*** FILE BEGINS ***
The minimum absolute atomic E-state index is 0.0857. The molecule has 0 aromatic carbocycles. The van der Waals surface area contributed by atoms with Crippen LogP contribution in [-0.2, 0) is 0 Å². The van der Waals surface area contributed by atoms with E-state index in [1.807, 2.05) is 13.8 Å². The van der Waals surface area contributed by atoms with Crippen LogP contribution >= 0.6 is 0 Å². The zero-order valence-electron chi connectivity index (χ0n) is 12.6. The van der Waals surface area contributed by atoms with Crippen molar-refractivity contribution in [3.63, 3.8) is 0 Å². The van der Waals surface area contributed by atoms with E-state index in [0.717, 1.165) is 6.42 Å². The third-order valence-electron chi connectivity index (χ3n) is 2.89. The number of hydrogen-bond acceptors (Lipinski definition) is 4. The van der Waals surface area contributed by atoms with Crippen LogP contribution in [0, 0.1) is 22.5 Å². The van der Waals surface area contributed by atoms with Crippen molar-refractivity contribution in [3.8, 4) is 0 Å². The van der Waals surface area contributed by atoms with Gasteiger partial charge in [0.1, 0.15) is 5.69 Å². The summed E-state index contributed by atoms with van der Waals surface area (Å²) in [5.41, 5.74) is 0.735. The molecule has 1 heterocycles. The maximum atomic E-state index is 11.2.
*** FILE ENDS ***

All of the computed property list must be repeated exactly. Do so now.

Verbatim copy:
The minimum absolute atomic E-state index is 0.0857. The molecule has 0 aromatic carbocycles. The van der Waals surface area contributed by atoms with Crippen LogP contribution in [-0.2, 0) is 0 Å². The van der Waals surface area contributed by atoms with E-state index in [1.807, 2.05) is 13.8 Å². The van der Waals surface area contributed by atoms with Crippen LogP contribution >= 0.6 is 0 Å². The zero-order valence-electron chi connectivity index (χ0n) is 12.6. The van der Waals surface area contributed by atoms with Crippen molar-refractivity contribution in [3.63, 3.8) is 0 Å². The van der Waals surface area contributed by atoms with E-state index in [0.717, 1.165) is 6.42 Å². The third-order valence-electron chi connectivity index (χ3n) is 2.89. The number of hydrogen-bond acceptors (Lipinski definition) is 4. The van der Waals surface area contributed by atoms with Crippen LogP contribution in [0, 0.1) is 22.5 Å². The van der Waals surface area contributed by atoms with Crippen molar-refractivity contribution in [3.8, 4) is 0 Å². The van der Waals surface area contributed by atoms with Gasteiger partial charge in [0.1, 0.15) is 5.69 Å². The summed E-state index contributed by atoms with van der Waals surface area (Å²) in [5.41, 5.74) is 0.735. The molecule has 1 heterocycles. The maximum atomic E-state index is 11.2.